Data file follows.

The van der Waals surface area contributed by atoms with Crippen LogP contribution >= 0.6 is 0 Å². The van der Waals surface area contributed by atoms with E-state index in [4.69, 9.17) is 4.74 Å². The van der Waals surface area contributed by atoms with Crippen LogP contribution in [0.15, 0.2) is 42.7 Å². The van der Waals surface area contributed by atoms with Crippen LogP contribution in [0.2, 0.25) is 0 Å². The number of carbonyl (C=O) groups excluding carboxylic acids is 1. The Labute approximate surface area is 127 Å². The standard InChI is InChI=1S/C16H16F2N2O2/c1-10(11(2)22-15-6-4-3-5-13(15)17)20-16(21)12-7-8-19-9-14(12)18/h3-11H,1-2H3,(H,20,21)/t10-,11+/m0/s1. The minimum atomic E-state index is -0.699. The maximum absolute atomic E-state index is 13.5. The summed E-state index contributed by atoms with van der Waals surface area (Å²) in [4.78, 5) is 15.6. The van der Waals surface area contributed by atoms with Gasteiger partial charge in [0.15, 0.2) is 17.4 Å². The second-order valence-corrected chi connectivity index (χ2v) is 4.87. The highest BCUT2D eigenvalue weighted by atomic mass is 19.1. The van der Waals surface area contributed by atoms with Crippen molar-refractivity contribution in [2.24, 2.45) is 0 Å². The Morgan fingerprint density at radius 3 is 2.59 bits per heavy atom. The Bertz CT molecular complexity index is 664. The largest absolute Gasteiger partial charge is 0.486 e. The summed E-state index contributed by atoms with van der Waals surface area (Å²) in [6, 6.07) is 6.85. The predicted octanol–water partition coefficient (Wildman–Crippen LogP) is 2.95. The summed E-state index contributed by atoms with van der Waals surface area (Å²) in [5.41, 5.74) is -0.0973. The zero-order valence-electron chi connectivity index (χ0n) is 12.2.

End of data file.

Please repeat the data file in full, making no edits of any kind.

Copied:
The van der Waals surface area contributed by atoms with Crippen LogP contribution >= 0.6 is 0 Å². The van der Waals surface area contributed by atoms with E-state index in [4.69, 9.17) is 4.74 Å². The van der Waals surface area contributed by atoms with Crippen LogP contribution in [0.15, 0.2) is 42.7 Å². The van der Waals surface area contributed by atoms with Crippen LogP contribution in [0.2, 0.25) is 0 Å². The number of carbonyl (C=O) groups excluding carboxylic acids is 1. The Labute approximate surface area is 127 Å². The standard InChI is InChI=1S/C16H16F2N2O2/c1-10(11(2)22-15-6-4-3-5-13(15)17)20-16(21)12-7-8-19-9-14(12)18/h3-11H,1-2H3,(H,20,21)/t10-,11+/m0/s1. The minimum atomic E-state index is -0.699. The maximum absolute atomic E-state index is 13.5. The summed E-state index contributed by atoms with van der Waals surface area (Å²) in [4.78, 5) is 15.6. The van der Waals surface area contributed by atoms with Gasteiger partial charge in [0.15, 0.2) is 17.4 Å². The second-order valence-corrected chi connectivity index (χ2v) is 4.87. The highest BCUT2D eigenvalue weighted by atomic mass is 19.1. The van der Waals surface area contributed by atoms with Crippen molar-refractivity contribution in [2.24, 2.45) is 0 Å². The Morgan fingerprint density at radius 3 is 2.59 bits per heavy atom. The Bertz CT molecular complexity index is 664. The largest absolute Gasteiger partial charge is 0.486 e. The summed E-state index contributed by atoms with van der Waals surface area (Å²) in [6, 6.07) is 6.85. The predicted octanol–water partition coefficient (Wildman–Crippen LogP) is 2.95. The summed E-state index contributed by atoms with van der Waals surface area (Å²) in [5.41, 5.74) is -0.0973. The zero-order valence-electron chi connectivity index (χ0n) is 12.2.